Deir Ez-Zour… A Limb-severed Governorate

29 Incidents of Attack on Bridges, Including 15 at the Hands of the International Coalition Forces

Deir Ez-Zour

SNHR has released a report entitled: “Deir Ez-Zour, A Limb-severed Governorate” which documents 29 incidents of attack on Deir Ez-Zour governorate bridges including 15 at the hands of international coalition governorates.
The report says that Deir Ez-Zour governorate is the second-largest Syrian governorate in area. Deir Ez-Zour strongly joined the popular uprising towards freedom in March 2011. By the end of 2013, wide parts of the governorate were out of the regime’s control. Heated clashes between armed opposition factions and ISIS followed, and ended with ISIS taking control of Deir Ez-Zour in July 2014 except for the neighborhoods of al Joura, al Qosour, and Harabesh and the governorate’s military airbase which are to this day under the control of Syrian regime forces.
 
The report breaks down the branches of Euphrates River that passes through the governorate and divides its eastern and western suburbs into two banks. Also, “al Khabour River”, a branch of Euphrates River, goes through its northern suburbs, in addition to a small sub-river that goes through Deir Ez-Zour city. Approximately 25 bridges were built above these rivers – 14 river bridges and 11 land bridges (Referring to a construction built over valleys).
 
The report notes that these bridges are the main connection used by residents to move between the towns and the villages, and the city and the suburbs, which made these bridges a target for all the conflicting parties there, especially international coalition forces and the Syrian regime.
The report draws upon daily documentation and monitoring processes, in addition to speaking with survivors, victim relatives, or eyewitnesses to the incident, where the report includes three accounts.
 
According to the report, the bombing and destruction of bridges, which rendered it out of commission, and ISIS and the local residents being unable to repair it have led to economic and social fallouts that affected the lives of the local residents profoundly and directly. People’s movement between the suburbs and the city was heavily restricted, as well as between the villages and the towns in the eastern and western suburbs, which, in turn, affected the economic life, and caused a noticeable stagnation in markets which impeded the civilians’ ability to secure their daily needs especially in the villages that rely on markets in al Bokamal and al Mayadin cities. Also, this affected the health sector, with hospitals and medical centers being centered in the main cities, and transferring patients and the wounded have become a complicated endeavor, particularly ambulatory cases. Local residents had to use boats to cross the river, but this led to terrifyingly high costs, not to mention that some boats had drowned.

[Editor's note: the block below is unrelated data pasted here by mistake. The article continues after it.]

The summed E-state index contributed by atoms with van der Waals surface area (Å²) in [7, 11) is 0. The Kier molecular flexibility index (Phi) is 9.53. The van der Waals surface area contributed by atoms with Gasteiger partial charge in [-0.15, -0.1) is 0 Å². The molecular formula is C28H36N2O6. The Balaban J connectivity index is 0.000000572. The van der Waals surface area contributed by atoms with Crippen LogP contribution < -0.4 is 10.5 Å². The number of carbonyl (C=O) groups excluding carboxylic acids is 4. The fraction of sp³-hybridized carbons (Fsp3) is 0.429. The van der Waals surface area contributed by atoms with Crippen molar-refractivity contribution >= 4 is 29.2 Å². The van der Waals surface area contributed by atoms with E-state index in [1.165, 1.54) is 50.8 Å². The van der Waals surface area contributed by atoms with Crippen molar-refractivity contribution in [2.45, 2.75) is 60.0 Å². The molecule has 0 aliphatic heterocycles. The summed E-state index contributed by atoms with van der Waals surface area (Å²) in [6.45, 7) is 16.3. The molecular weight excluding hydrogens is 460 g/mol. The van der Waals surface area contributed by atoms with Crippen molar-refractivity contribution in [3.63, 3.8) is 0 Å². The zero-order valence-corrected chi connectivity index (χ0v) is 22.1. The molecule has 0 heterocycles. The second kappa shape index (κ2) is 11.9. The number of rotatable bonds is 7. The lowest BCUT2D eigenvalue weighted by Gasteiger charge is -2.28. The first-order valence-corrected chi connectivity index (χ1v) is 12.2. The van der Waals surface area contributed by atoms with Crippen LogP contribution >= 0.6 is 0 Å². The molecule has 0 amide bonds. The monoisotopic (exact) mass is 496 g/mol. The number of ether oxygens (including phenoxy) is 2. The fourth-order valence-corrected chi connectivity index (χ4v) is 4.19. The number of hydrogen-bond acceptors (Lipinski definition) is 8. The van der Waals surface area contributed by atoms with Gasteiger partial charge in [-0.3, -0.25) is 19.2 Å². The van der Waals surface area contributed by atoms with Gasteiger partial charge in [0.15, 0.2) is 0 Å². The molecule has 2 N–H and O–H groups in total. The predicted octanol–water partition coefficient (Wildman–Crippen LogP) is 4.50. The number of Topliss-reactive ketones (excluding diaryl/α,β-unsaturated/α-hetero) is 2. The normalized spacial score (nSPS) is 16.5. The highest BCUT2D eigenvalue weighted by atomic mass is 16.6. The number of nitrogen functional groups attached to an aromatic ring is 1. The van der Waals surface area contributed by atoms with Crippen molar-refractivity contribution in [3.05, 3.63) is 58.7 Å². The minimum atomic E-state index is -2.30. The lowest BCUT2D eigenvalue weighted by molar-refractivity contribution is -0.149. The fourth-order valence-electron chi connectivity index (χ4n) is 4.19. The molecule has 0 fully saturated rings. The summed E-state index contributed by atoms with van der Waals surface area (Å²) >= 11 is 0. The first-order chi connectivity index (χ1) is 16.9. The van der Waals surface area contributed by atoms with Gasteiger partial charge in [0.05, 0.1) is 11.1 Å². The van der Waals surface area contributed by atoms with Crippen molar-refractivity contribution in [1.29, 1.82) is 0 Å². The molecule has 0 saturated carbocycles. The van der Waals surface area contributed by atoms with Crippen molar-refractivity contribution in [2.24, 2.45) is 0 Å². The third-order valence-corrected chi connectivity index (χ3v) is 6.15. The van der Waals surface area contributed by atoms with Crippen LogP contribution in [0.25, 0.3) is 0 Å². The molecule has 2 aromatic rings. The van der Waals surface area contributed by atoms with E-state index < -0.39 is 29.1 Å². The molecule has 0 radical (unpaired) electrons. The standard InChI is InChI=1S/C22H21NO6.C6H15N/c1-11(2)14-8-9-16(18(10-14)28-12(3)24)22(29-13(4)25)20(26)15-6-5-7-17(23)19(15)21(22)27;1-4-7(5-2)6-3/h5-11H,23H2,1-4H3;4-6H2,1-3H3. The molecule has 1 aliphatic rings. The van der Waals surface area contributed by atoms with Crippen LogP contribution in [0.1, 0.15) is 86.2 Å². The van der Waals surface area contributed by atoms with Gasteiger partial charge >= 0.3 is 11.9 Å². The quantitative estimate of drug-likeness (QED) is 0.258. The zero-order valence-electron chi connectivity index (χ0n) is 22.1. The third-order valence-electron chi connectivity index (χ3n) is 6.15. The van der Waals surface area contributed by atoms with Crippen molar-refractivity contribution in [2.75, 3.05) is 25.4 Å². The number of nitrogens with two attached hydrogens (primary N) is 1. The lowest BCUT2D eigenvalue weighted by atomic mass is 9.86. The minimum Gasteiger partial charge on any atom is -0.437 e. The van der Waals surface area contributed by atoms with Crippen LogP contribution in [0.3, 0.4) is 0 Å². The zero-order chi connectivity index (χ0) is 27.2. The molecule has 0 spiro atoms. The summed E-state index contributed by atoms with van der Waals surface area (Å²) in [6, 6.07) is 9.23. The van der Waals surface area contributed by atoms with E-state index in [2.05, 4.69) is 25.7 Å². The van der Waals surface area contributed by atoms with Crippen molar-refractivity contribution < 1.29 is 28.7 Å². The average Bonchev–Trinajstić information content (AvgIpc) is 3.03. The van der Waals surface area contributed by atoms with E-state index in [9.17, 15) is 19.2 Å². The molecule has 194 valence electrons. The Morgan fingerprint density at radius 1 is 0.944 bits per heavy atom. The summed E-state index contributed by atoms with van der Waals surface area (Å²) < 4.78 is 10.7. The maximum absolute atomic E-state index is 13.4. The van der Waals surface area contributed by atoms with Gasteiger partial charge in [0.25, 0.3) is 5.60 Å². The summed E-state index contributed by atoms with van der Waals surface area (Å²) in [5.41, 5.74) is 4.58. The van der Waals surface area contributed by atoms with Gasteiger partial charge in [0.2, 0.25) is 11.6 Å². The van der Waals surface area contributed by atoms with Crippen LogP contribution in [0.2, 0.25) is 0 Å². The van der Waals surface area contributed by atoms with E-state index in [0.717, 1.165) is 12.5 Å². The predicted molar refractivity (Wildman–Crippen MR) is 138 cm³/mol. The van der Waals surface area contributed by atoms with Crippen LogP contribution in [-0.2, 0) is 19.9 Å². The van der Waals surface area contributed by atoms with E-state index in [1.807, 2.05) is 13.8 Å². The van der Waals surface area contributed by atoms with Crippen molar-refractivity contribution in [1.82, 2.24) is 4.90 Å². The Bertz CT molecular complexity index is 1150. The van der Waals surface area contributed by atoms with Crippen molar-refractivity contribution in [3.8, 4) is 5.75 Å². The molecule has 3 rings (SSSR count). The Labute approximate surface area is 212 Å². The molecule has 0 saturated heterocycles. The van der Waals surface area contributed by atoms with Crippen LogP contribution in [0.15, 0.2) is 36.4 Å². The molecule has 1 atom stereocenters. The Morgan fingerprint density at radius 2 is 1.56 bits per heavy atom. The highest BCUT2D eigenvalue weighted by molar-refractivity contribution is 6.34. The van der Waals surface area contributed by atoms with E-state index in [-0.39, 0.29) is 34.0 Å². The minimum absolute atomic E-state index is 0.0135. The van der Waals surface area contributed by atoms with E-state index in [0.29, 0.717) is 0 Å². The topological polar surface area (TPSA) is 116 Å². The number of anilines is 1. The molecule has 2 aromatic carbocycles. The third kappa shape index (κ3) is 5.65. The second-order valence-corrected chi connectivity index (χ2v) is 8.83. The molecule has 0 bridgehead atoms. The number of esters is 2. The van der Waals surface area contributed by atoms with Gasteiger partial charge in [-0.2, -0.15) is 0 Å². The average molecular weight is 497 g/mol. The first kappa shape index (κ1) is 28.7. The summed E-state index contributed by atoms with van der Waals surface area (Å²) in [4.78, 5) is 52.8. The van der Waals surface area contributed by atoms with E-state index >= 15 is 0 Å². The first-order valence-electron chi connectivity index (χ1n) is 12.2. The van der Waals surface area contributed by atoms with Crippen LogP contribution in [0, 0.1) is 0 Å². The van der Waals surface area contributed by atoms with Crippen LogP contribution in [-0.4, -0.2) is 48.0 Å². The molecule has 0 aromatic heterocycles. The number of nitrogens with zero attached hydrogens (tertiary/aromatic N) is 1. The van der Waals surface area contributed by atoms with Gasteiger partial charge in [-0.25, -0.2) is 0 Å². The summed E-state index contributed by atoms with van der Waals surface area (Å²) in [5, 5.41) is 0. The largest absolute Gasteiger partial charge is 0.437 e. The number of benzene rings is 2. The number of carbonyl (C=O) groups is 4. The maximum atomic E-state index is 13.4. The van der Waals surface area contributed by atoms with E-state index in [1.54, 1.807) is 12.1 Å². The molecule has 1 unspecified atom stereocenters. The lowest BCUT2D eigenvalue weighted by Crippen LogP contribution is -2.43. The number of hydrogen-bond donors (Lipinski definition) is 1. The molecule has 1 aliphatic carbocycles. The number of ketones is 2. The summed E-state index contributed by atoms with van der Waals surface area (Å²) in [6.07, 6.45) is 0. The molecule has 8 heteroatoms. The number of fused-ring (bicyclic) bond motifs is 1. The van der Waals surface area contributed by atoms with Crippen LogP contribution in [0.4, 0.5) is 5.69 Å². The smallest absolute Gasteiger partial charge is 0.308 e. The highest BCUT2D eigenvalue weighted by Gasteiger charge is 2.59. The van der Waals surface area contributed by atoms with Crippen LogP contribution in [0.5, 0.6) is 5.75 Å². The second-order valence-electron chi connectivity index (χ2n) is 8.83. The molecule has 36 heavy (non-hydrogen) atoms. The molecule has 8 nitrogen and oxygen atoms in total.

Fadel Abdul Ghany, chairman of SNHR, adds: “Destroying bridges in this careless manner supports ISIS’s discourse in the minds of the local residents about how the international coalition doesn’t care for their interests or about protecting them. The ramifications of destroying all of these bridges were catastrophic for the residents and their work and livelihood, especially after Deir Ez-Zour got overpopulated with many Iraqi families fleeing al Mosul. In contrast, these bombings had a limited impact on ISIS, as we didn’t record that these bridges were used regularly in military operations.”
 
The report documents no less than 29 incidents of attack on bridges in Deir Ez-Zour governorate between March 2011 and March 31, 2017. These incidents damaged 19 bridges. Of those, 14 bridges were rendered out of commission. All the bridges are located in ISIS-held areas.
Incidents of attack are distributed as follows: 9 incidents by Syrian regime forces, 15 incidents by international coalition forces, 2 incidents by extremist Islamic groups, and 1 incident by Russian forces. In addition, two incidents were recorded at the hands of other parties who are still unknown according to the report’s findings.
The report stresses that the bridges that were destroyed by international coalition forces or the Syrian regime haven’t been used regularly in an abnormal manner for military purposes. Therefore, they shouldn’t be a target. This constitutes a breach of the international humanitarian law (Protocol I – Article 56, and Protocol II, Article 15).
 
The report also notes that the indiscriminate, disproportionate bombardment is an explicit breach of the international humanitarian law. The crime of indiscriminate murder amounts to war crimes.
The report adds that there are strong indicators that compel the belief that the damage was too excessive compared with the anticipated military benefit.
The report calls on all the parties to respect the international humanitarian law and the customary international law, shoulder the consequences of all violations, and make sure that these violations won’t reoccur.
 
Furthermore, the report calls for holding all those who were involved in these incidents accountable, and for launching investigation in order to clarify and reveal the criteria for targeting the bridges by the attacking forces, and prove that they were used regularly for military operations.
The report urges that local residents must be compensated for the material, health, and moral damages they suffered, where steps must be taken to achieve that as soon as possible.
 

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